Oh look, it's The Willows. Or The White People. Or Ynn. Or Wolfpacks. Or Frostbitten & Mutilated.
So, yeah. 
If you want to do cosmic horror, maybe use that stuff as inspiration. 

5 comments:

  1. OMG, you just explained why I don't get the excitement of Veins of the Earth and why I thought Gardens of Ynn was kinda cool but aren't you people getting a bit too excited over this? And why lots of Tolkien fans (who see LotR as a battle between peaceful nature and evil industrialization) feel the Huorns don't quite fit and I think they're awesome and true.

    One thing John Keegan mentions in his book on the wars of North America, Fields of Battle (Amazon Associate link) is how the American wilderness still isn't tame. That if you leave it alone, it will creep back in. It seems a slow process, but return even two years later and you'll find nature running riot on what had once been a park-like cemetery or historic battle ground. In Texas, the sun and weather drains the life out of everything. In Oregon, the rain bloats and rots things, and the brambles writhe up and devour, slowly digesting the works of humanity in their barbed coils.

    So yeah, I'm totally out of step with what y'all are doing, but now that I see it, I can totally get where people are coming from when they rave about these sorts of things.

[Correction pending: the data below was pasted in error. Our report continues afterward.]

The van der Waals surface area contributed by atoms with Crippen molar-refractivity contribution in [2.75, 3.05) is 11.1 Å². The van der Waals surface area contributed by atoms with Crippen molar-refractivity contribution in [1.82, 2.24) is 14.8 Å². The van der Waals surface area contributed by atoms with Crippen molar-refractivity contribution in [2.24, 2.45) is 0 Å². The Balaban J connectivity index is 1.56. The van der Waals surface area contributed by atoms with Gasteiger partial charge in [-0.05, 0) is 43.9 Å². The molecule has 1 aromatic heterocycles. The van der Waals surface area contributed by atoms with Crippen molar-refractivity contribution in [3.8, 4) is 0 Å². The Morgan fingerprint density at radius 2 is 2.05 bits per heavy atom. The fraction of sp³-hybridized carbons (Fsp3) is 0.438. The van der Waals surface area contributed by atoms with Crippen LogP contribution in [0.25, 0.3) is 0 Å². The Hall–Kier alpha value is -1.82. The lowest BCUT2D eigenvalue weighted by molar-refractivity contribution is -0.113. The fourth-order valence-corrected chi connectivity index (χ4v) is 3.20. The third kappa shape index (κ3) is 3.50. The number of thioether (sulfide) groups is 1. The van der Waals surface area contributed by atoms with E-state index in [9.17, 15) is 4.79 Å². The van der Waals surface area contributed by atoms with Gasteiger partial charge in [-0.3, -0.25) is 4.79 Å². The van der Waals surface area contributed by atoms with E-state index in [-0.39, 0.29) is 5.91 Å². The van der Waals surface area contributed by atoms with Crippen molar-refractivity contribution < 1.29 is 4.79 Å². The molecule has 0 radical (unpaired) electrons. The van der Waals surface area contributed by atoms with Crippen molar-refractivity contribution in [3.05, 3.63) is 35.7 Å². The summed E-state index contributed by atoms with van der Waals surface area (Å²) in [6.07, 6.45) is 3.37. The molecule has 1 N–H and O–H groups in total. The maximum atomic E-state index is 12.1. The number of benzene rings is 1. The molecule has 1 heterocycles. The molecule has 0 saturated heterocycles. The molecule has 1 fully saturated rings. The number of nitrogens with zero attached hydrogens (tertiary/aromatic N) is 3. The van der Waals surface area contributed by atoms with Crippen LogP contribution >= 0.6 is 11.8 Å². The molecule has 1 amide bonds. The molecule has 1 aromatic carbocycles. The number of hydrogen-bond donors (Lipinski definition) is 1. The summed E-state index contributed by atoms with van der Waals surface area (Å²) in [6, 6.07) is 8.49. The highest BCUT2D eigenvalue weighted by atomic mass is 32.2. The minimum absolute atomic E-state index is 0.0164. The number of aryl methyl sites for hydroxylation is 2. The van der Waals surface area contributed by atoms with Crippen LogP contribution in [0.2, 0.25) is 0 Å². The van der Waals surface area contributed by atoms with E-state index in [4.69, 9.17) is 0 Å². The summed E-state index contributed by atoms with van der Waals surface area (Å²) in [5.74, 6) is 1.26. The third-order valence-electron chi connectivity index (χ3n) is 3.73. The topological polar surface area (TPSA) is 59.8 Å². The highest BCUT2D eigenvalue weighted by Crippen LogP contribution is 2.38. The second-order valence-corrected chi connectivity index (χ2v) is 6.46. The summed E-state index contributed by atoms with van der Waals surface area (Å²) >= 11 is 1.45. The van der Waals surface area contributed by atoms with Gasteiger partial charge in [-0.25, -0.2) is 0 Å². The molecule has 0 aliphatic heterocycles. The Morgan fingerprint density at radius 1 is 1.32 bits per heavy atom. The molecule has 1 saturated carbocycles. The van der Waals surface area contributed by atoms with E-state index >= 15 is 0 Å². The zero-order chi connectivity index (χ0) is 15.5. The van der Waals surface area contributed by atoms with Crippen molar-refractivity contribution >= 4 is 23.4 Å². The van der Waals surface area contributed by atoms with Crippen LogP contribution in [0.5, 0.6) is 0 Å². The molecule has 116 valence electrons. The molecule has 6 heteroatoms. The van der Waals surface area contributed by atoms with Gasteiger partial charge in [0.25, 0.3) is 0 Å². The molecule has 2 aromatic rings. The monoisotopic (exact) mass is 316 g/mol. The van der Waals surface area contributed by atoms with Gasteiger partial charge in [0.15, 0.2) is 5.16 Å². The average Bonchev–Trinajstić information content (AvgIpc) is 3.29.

Great article! Thank you for posting it. :D

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  2. This was an interesting read. Machen's The White People is one of my favourite literary works, and I like your thoughts on Chaos in 40K; gotta admit I haven't thought about it much from that perspective.

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  3. If four chaos gods represent four responses to nihilism what is then Malal?

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    1. I don't know enough about Malal to answer. I suspect it's an artifact from the early days of the setting, before a lot of the details of chaos got properly formalized, and so won't fit this neat catagorization.

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  4. I think this touches on one of my personal favorite parts of the current D&D cannon. The concept of planes and a "Far Realm" that lies just beyond a narrative wall where everything sensible is topsy turvy, and it wants to breach the fortress and corrupt reality.

    In a setting like Eberron, that core concept is laid out in a few different facets that follow the same basic reflection, and it is a very deep well to mine for gameable content. Keeping the core of the 'material plane' recognizable and concurrent with the way things work in real life is much easier to run than a setting where every basic assumption is flipped.